PORTLAND, MAINE — Poor and elderly Americans who rely on aid from the federal government to heat their homes stand to get less help this year if Congress and the White House fail to figure out a way to avoid the combination of tax increases and automatic spending cuts known as the fiscal cliff.
If that happens, there will be an automatic 10 percent reduction in funds from the federal Low Income Home Energy Assistance Program.
The plight of those in the estimated 6.9 million households who rely on the money to keep warm hardly appears to be a priority for lawmakers in Washington, said Faye MacDonald, 70, a Bangor retiree who relies on the federal program to heat her small home.
“I feel like a little drop of water in a big pond that they don’t care about,” she said.
Congress is in no mood to approve emergency spending for heating aid as in past years, said Mark Wolfe of the National Energy Assistance Directors’ Association. Already, states have received less money than initially projected because of the pending fiscal cliff.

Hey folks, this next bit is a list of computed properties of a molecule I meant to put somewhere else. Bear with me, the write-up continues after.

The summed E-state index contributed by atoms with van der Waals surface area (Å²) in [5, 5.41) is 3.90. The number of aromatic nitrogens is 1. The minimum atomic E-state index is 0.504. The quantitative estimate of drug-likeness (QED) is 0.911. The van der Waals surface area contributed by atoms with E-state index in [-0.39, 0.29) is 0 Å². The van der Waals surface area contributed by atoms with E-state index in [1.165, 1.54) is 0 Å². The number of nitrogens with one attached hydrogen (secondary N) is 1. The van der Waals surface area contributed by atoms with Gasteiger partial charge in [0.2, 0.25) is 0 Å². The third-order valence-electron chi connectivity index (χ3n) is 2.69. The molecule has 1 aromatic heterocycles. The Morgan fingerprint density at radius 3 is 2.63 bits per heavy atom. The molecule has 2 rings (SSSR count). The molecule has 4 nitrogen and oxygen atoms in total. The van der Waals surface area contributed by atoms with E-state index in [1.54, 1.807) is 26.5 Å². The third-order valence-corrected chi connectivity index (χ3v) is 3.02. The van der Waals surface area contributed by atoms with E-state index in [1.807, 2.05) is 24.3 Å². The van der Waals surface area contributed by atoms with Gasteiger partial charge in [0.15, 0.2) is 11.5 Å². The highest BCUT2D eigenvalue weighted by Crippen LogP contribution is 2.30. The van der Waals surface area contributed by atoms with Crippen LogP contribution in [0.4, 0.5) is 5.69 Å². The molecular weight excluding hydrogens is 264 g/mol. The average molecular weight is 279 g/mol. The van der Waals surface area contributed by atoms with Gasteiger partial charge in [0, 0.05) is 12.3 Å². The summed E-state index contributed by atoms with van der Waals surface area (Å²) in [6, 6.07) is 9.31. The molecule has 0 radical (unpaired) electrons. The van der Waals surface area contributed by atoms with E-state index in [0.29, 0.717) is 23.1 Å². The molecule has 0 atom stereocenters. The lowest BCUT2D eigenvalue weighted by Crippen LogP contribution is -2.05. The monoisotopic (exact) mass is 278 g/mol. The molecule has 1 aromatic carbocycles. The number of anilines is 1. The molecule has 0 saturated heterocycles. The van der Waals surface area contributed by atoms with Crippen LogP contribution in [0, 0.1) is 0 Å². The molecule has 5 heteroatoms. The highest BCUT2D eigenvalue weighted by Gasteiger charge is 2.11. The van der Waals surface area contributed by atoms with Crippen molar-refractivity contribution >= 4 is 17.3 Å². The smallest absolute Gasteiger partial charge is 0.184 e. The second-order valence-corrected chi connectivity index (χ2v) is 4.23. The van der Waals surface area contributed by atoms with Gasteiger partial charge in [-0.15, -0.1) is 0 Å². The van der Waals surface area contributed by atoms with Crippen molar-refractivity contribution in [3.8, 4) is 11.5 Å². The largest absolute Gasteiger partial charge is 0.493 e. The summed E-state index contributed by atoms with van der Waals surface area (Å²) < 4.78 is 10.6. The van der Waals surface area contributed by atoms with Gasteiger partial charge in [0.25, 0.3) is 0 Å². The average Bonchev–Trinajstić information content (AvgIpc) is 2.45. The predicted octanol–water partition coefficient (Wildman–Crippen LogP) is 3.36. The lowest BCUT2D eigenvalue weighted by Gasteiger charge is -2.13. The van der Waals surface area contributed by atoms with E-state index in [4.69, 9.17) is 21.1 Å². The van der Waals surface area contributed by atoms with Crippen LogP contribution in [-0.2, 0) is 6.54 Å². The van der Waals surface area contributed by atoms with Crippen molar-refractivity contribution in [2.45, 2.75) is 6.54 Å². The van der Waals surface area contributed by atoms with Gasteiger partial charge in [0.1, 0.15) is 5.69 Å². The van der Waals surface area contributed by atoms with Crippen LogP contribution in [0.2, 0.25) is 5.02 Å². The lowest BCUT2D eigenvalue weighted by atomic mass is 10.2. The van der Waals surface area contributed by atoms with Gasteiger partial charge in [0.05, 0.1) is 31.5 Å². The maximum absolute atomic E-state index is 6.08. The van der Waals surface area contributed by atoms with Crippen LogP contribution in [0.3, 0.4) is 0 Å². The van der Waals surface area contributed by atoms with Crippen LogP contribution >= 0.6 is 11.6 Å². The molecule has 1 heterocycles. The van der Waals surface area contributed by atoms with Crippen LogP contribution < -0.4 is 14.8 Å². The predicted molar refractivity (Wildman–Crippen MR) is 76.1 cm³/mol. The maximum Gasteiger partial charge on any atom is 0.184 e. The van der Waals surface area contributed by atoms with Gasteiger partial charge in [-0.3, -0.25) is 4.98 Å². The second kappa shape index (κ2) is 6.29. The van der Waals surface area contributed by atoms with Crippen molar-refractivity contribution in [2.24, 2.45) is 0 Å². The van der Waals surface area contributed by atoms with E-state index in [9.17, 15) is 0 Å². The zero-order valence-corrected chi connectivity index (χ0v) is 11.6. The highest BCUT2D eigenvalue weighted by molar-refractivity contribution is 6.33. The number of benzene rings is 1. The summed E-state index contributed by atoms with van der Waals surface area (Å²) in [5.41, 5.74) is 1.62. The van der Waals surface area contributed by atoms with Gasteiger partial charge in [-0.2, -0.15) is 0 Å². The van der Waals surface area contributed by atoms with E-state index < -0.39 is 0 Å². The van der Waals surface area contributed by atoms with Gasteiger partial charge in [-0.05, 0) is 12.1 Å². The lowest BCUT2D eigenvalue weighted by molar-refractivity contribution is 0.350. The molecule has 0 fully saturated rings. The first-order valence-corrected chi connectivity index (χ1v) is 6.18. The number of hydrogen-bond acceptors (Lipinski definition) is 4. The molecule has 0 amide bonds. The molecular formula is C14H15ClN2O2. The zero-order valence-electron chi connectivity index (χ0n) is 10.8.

“In the past, lawmakers would find a way to attach emergency spending for heating aid onto other bills, but that just won’t happen in this Congress,” he said.
The program distributes funds to all 50 states, the District of Columbia and U.S. territories for heating and cooling costs, but it is particularly important in low-income states that rely heavily on heating oil.
Though just 6 percent of U.S. homes use oil heat, about half of families in New England use it. Residents there are expected to be especially hard hit this winter, thanks to a combination of high oil prices, forecasts of a harsh winter and the possible cut in federal funds, said Wolfe.
Oil is expected to be the most expensive source of heat this winter in the U.S. at about $2,500 per household, ahead of propane, electricity and natural gas, the energy association estimated.
“It could be very tough for a lot of people in New England this winter,” Wolfe said.
Every winter, poor and elderly people on fixed incomes struggle with heating bills that can run into thousands of dollars. Some find themselves forced to cut back on other necessities like food or medicine.
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